A Chinese official said a closing statement signed only by China would be issued, rather than a joint statement.
One stumbling block has been North Korea's demand that the United States end its financial sanctions against Pyongyang, imposed last year for alleged money laundering and counterfeiting.
But the chief U.S. envoy to the talks, Christopher Hill, called for future talks to focus on the core issue -- North Korea's nuclear ambitions:
"I think what they need to do is get serious about the issue that has made them such a problem, the issue that has really contributed to their problems worldwide in dealing with other states, in dealing with financial institutions, indeed, and in dealing generally with the world and that is these nuclear activities," Hill said.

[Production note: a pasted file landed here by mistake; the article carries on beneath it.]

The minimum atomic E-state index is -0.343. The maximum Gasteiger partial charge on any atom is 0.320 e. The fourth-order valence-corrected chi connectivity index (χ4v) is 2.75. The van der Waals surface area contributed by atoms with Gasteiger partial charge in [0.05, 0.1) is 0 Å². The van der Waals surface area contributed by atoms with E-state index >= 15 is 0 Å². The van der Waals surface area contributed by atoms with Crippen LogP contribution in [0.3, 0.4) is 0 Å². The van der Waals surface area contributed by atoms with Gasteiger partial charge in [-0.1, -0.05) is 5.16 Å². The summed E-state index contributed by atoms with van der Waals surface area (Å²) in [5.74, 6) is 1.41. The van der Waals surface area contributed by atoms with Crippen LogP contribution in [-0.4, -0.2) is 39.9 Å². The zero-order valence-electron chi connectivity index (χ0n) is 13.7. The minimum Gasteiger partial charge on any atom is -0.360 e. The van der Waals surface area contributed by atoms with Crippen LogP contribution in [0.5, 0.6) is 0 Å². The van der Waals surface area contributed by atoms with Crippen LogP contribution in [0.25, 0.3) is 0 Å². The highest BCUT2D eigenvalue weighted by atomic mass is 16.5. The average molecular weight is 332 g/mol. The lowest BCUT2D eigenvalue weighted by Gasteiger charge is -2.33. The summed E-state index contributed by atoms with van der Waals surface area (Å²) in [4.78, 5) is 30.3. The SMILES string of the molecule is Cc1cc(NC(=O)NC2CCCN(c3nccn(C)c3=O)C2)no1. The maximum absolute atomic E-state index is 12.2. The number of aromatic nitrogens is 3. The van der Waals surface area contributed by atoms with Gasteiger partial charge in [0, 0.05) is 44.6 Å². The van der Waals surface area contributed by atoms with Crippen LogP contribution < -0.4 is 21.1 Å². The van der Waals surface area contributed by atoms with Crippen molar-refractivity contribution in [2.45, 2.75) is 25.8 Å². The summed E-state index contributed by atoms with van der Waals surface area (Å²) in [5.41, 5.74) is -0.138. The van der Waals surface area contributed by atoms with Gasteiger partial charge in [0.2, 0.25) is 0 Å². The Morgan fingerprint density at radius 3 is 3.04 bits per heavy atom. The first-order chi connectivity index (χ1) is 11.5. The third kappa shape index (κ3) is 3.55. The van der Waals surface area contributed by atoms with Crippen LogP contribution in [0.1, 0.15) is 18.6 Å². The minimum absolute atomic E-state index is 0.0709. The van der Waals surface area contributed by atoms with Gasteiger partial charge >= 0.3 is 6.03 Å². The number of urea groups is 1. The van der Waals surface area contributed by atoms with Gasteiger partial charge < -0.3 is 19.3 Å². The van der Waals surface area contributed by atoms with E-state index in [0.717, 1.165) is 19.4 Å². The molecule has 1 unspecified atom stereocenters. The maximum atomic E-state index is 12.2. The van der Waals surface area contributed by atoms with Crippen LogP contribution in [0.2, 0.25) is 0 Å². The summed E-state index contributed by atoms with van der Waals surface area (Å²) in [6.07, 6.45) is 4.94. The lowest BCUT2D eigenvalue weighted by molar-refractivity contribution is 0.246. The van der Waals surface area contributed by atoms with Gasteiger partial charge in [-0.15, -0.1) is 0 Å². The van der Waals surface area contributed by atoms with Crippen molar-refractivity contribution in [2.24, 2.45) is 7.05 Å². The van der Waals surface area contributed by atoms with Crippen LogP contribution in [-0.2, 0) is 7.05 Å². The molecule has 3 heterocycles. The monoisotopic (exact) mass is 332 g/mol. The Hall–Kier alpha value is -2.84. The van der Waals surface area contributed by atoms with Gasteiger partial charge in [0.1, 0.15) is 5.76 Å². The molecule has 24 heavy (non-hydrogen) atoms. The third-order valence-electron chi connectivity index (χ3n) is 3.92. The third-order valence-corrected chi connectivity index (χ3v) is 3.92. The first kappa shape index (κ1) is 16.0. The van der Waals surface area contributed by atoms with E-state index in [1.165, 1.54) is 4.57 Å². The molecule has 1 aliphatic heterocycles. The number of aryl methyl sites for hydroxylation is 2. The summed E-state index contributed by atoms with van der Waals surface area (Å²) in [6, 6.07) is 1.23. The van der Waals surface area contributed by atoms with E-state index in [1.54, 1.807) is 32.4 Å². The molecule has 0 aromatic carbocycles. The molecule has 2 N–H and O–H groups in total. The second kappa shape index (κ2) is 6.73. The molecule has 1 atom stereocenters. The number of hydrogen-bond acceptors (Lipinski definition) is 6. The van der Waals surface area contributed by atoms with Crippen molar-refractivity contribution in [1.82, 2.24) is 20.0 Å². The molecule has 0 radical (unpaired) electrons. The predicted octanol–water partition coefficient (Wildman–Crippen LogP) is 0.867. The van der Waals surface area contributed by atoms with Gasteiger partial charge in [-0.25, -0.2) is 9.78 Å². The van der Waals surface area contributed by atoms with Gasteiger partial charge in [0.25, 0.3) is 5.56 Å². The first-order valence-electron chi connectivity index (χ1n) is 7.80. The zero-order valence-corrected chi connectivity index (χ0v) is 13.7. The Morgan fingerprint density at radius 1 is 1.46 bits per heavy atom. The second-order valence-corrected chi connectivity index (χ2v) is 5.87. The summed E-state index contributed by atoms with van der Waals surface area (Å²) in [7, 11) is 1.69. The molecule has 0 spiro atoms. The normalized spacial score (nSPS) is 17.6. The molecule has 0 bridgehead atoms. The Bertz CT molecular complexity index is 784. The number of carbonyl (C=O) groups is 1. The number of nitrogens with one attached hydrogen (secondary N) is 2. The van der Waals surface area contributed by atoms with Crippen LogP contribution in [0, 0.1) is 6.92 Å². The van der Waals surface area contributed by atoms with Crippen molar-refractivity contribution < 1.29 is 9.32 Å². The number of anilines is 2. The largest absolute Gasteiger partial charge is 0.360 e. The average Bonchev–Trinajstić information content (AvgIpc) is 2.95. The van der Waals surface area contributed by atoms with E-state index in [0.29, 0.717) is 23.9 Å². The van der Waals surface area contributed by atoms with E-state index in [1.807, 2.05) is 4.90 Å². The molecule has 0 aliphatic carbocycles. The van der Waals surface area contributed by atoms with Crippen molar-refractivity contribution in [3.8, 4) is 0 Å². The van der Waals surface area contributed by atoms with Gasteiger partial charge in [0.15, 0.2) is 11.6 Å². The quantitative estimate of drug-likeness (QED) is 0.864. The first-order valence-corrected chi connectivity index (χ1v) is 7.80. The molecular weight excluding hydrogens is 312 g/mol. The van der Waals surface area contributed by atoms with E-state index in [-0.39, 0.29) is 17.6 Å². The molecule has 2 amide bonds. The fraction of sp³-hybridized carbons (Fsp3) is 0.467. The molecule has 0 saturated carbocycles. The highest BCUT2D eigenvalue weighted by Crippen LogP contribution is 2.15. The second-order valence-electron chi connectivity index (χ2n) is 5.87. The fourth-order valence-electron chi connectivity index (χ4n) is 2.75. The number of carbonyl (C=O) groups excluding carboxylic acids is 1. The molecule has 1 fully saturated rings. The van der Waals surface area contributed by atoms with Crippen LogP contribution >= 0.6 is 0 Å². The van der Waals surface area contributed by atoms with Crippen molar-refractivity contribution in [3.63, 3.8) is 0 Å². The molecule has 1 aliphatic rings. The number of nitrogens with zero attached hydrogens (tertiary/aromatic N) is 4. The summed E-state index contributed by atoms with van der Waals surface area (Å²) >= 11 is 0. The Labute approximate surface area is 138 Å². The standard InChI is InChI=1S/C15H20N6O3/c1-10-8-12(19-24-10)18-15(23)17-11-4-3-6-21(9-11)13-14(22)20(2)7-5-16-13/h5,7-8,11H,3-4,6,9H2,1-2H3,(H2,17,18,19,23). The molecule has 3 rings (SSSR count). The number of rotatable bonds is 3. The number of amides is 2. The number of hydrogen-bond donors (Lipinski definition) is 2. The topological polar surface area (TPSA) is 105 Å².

The talks, bringing together North Korea, South Korea, the United States, China, Japan, and Russia, were the first in more than a year intended to persuade North Korea to give up its development of nuclear weapons.
No plans for another round of talks were announced.
(compiled from agency reports)
BEYOND THE HEADLINES. RFE/RL regularly hosts briefings and discussions with leading experts on our broadcast region. In 2006, some of the crucials topics were gas wars, elections in Belarus and Ukraine, Iran's nuclear program, and unrest in Central Asia....(more)